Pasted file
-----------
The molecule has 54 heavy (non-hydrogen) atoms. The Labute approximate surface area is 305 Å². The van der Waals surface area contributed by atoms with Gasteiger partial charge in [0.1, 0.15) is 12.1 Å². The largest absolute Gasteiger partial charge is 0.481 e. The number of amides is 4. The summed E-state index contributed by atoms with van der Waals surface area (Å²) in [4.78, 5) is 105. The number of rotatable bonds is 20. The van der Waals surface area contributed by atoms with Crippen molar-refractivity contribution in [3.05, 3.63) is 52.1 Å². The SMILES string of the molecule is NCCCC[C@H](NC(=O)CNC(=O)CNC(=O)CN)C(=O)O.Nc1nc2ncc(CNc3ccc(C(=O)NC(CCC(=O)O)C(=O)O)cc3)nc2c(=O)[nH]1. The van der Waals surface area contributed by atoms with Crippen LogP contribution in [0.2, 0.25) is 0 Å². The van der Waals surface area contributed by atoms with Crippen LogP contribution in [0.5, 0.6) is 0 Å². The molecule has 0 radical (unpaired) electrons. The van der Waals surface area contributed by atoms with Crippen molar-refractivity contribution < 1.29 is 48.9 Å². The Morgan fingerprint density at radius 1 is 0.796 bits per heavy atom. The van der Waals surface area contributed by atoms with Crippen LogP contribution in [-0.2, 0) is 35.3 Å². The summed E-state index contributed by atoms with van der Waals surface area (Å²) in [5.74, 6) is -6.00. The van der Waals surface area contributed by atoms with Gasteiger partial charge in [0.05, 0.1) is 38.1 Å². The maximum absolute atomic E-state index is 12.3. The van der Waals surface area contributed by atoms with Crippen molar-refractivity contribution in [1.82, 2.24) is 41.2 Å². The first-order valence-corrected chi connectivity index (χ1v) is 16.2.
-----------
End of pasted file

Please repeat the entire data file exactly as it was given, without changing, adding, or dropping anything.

The molecule has 54 heavy (non-hydrogen) atoms. The Labute approximate surface area is 305 Å². The van der Waals surface area contributed by atoms with Gasteiger partial charge in [0.1, 0.15) is 12.1 Å². The largest absolute Gasteiger partial charge is 0.481 e. The number of amides is 4. The summed E-state index contributed by atoms with van der Waals surface area (Å²) in [4.78, 5) is 105. The number of rotatable bonds is 20. The van der Waals surface area contributed by atoms with Crippen molar-refractivity contribution in [3.05, 3.63) is 52.1 Å². The SMILES string of the molecule is NCCCC[C@H](NC(=O)CNC(=O)CNC(=O)CN)C(=O)O.Nc1nc2ncc(CNc3ccc(C(=O)NC(CCC(=O)O)C(=O)O)cc3)nc2c(=O)[nH]1. The van der Waals surface area contributed by atoms with Crippen LogP contribution in [0.2, 0.25) is 0 Å². The van der Waals surface area contributed by atoms with Crippen LogP contribution in [0.5, 0.6) is 0 Å². The molecule has 0 radical (unpaired) electrons. The van der Waals surface area contributed by atoms with Crippen molar-refractivity contribution < 1.29 is 48.9 Å². The Morgan fingerprint density at radius 1 is 0.796 bits per heavy atom. The van der Waals surface area contributed by atoms with Crippen LogP contribution in [-0.2, 0) is 35.3 Å². The summed E-state index contributed by atoms with van der Waals surface area (Å²) in [5.74, 6) is -6.00. The van der Waals surface area contributed by atoms with Gasteiger partial charge in [0.05, 0.1) is 38.1 Å². The maximum absolute atomic E-state index is 12.3. The van der Waals surface area contributed by atoms with Crippen molar-refractivity contribution in [1.82, 2.24) is 41.2 Å². The first-order valence-corrected chi connectivity index (χ1v) is 16.2.